My husband and I share an office in our home and we have considered setups similar to what you’ve described. The following are images I’ve collected over the years of two-person desks that I like. You can click on the images to learn more about the desks. I encourage our readers to add their finds in the comments section and hopefully our collective responses will lead you to a solution.

Thank you, Cory, for submitting your question for our Ask Unclutterer column.

Do you have a question relating to organizing, cleaning, home and office projects, productivity, or any problems you think the Unclutterer team could help you solve? To submit your questions to Ask Unclutterer, go to our contact page and type your question in the content field. Please list the subject of your e-mail as “Ask Unclutterer.” If you feel comfortable sharing images of the spaces that trouble you, let us know about them. The more information we have about your specific issue, the better.

Workspace of the Week: Angled architecture

This week’s Workspace of the Week is a before and after look at MeAndMyPictures’ peaked platform:

Before:

After:

The before image shows a cramped, dismal workspace with few storage options. A little bit of paint, a larger desk, and more storage cabinets (not pictured) transformed this office into a more useful, organized and happier space. From MeAndMyPictures:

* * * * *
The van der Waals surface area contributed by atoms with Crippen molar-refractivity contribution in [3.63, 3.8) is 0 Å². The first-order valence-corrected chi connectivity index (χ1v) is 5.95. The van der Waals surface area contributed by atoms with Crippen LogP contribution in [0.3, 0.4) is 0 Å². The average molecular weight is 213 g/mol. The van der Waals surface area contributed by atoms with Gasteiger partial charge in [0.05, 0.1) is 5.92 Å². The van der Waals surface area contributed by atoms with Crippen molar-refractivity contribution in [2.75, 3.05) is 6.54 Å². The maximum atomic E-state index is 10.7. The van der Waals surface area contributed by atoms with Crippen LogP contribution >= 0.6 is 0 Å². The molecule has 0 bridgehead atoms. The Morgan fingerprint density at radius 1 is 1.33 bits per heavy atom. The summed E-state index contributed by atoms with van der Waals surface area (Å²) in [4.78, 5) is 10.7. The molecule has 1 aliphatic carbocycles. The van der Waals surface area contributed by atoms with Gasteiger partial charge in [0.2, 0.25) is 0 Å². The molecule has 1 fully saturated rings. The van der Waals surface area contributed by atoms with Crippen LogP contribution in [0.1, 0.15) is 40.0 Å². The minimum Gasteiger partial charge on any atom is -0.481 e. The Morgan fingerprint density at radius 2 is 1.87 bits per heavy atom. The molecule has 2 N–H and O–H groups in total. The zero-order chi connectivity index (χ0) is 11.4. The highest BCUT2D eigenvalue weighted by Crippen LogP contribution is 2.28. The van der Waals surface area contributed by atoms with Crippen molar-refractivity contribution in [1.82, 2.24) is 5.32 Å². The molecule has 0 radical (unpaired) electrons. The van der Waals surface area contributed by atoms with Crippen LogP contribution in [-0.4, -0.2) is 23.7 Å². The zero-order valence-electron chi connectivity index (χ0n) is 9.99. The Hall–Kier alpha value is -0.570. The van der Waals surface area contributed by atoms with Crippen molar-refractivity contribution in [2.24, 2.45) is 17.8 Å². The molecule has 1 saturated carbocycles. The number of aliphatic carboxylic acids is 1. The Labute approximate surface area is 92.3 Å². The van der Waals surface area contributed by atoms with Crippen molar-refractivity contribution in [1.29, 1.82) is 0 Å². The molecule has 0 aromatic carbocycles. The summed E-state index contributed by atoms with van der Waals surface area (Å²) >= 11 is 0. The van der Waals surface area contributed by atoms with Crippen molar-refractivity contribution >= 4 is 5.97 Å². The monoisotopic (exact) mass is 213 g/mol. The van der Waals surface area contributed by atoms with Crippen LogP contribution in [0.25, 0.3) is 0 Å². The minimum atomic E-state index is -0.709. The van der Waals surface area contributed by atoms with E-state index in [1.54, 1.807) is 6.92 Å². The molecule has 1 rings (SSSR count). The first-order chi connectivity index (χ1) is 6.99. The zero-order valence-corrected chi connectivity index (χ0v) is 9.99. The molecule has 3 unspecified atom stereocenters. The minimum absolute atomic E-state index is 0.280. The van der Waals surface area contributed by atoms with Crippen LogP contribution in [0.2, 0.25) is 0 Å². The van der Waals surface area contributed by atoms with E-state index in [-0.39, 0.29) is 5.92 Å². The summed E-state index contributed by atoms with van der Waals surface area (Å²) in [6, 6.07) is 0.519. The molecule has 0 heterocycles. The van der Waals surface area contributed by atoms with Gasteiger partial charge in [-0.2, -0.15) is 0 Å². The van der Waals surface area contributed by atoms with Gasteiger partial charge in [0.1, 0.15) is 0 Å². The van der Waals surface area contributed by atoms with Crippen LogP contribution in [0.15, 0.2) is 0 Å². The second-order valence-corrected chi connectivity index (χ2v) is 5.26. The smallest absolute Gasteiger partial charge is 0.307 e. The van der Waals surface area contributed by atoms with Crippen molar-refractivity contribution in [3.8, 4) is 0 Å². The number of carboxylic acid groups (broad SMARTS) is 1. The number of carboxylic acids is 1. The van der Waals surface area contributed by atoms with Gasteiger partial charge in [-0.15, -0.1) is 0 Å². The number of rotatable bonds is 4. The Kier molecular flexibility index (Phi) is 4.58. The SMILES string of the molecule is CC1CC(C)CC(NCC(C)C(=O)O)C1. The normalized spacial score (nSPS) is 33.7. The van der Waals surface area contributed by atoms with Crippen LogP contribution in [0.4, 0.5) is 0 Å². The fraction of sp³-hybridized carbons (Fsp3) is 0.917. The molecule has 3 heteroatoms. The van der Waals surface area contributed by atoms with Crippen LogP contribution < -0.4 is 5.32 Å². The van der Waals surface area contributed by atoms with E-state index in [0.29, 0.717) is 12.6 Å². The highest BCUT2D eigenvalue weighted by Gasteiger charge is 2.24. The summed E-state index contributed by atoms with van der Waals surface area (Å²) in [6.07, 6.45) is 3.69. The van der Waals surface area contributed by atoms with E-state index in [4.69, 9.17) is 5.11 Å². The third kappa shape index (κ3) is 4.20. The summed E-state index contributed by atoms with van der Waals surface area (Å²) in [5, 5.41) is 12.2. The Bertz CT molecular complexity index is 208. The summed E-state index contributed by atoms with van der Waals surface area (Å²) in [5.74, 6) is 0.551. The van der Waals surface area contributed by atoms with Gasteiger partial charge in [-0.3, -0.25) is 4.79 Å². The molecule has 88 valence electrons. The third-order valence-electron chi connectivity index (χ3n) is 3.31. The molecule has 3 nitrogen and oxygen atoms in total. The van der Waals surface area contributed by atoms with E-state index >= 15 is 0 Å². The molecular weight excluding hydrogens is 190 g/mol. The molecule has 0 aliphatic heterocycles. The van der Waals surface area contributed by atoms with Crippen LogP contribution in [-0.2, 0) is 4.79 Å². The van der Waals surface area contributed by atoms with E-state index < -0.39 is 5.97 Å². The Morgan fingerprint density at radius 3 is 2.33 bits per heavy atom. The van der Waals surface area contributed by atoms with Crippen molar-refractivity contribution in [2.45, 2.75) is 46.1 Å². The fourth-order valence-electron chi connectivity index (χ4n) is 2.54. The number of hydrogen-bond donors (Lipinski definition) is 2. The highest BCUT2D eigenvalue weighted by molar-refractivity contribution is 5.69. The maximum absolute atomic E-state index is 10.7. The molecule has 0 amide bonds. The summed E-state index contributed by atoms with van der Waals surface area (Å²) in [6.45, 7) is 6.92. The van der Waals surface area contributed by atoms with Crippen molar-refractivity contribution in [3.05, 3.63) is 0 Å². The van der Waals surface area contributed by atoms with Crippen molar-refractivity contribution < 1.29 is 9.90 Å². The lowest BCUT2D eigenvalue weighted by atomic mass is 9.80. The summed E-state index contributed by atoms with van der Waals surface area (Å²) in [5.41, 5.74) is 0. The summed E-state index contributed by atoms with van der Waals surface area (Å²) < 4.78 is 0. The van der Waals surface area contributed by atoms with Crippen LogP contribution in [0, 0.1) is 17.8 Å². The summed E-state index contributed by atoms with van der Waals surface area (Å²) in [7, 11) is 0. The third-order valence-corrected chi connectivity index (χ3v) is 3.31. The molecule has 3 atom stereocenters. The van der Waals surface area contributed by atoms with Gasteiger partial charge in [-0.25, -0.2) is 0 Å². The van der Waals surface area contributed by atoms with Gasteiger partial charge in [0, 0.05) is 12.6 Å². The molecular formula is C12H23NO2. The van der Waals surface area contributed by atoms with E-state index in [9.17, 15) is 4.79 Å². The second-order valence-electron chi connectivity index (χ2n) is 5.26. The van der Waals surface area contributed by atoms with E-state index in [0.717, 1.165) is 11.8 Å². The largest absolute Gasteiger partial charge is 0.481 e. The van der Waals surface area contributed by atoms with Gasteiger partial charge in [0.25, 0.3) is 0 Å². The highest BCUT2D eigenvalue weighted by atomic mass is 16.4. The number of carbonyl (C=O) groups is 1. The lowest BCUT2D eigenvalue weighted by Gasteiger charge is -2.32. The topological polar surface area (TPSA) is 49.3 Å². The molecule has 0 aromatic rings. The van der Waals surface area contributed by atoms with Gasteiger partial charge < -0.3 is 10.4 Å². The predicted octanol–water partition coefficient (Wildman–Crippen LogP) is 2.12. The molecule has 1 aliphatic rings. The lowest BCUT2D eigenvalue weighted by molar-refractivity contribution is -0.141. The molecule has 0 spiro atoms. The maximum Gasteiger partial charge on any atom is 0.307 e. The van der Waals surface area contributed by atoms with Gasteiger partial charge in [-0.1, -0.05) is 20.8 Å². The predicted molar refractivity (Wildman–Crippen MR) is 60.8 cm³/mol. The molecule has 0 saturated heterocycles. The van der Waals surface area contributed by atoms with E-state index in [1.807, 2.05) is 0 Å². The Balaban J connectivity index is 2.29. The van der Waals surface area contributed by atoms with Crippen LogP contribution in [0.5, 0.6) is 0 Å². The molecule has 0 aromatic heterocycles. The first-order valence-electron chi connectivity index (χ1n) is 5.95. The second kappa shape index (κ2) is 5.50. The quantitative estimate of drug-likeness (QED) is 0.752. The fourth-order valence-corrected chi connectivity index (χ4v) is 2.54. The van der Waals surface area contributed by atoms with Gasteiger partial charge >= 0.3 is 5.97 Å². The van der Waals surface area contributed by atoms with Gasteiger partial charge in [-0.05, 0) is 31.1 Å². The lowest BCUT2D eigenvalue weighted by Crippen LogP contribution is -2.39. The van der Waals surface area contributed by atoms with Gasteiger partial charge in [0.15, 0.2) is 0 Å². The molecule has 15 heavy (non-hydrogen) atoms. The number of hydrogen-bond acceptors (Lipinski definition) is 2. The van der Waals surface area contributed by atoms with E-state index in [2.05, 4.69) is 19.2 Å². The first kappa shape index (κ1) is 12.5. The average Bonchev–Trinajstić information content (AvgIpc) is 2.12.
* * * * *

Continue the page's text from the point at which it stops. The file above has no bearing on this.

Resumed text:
[The desk is from] Ikea!! ;) I purchased kitchen cabinets and countertops and made it so it fits the length of the room. I have another 186 cm to the left of the window (that’s my husband’s desk), that makes the desk 5 meters long in total … Behind me I have more cabinets where some other printers are stored on top.

I really like how the the desktop is separated into distinct work spaces. I also like how moving the storage from the wall into a cabinet provided space for inspiring artwork. Thank you, MeAndMyPictures, for a before and after look into your office.

Want to have your own workspace featured in Workspace of the Week? Submit a picture to the Unclutterer flickr pool. Check it out because we have a nice little community brewing there. Also, don’t forget that workspaces aren’t just desks. If you’re a cook, it’s a kitchen; if you’re a carpenter, it’s your workbench.

PowerShelf charging stations